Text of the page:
Disclosure: I received a copy of this book free of charge for review purposes only. Receipt of a book does not guarantee a review or endorsement. My reviews are my honest opinion and are not biased for the purpose of personal gain.

In the city of Espera, assassins rule. Isabel Ryans has left that life behind, forging a new identity and keeping a low profile at a civilian secondary school. But when she kills an intruder, her past starts to catch up with her. Can she ever leave the life of a guild assassin behind?

Espera is a fictional closed city located in Yorkshire. It was created with the purpose of training killers available to hire for the rich and powerful. Need a political opponent killed off discreetly, then Hummingbird or Comma are your choices. The civilians within city limits are there to support this industry, but as long as they don’t interfere with guild business, they lead relatively normal lives.

Isabel knows her teachers are expecting an essay about Espera, City of Hope, which took in refugees from bombed-out cities across Europe and gave them security and a new life behind its high walls – not Espera, the City of Fear, which murdered its way to independence and built those walls in the first place.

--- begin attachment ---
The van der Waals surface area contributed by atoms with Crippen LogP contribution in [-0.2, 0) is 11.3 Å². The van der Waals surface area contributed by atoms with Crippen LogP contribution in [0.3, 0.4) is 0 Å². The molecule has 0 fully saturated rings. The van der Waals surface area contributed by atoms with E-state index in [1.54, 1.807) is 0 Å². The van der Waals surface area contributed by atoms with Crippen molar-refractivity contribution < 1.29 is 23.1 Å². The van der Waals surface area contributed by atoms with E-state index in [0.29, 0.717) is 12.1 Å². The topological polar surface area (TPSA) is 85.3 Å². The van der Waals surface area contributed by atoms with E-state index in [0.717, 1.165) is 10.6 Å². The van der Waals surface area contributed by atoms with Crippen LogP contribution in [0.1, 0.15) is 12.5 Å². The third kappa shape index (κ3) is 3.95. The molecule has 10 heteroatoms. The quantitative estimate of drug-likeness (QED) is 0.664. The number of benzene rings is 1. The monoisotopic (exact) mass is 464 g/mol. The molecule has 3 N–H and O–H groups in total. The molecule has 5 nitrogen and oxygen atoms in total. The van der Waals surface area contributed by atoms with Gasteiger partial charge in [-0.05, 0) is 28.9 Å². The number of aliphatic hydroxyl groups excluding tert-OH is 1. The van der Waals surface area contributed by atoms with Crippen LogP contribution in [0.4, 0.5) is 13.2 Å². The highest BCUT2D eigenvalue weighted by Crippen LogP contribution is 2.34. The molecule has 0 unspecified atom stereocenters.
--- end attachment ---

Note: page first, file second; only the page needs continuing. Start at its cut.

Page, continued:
Isabel shouldn’t exist. While the assassin guilds are public knowledge, the fact that they were training children is top secret. She didn’t choose that life, her parents were abusive and that is why she is now in hiding. She thought she had done a good job of disappearing.

When Isabel meets Emma Westray, she sees a glimmer of the normal life she has been denied, but then she’s poisoned and it becomes harder to hide the truth. The poison manifests itself as an autoimmune disease, turning her own body against itself. She finds she can’t do the basic things she expects herself to be able to do, let alone be the elite assassin she was trained to be.

Isabel doesn’t deserve her, this friendship offered so freely despite the violence that binds their families together. She doesn’t deserve any of this – her new life, her hopes and dreams – and maybe that’s why it seemed a fair trade and an appropriate sacrifice, to deny herself survival if it would deny her father what he wants.

I liked that she turns to adults for help. She wants to sort things out herself, but it’s important to know when to ask for help. Especially when illness strikes. Some YA would have teens be more capable than every adult around them, but this felt pretty realistic, despite the context.

This is a romance free story. Isabel is asexual and the relationships are based on friendship. I’m don’t think it is explicitly stated on page that she’s asexual but it is mentioned in the author’s note.

Espera is named after Esperanto, the official language of the guilds. Each chapter is titled with a word in Esperanto and its translation if you are keen to learn some words in the world’s most used constructed language.

The Butterfly Assassin is published by Simon and Schuster and will be available in paperback, ebook and audiobook editions from 26th May 2022. Thanks go to the publisher for providing a copy for review.

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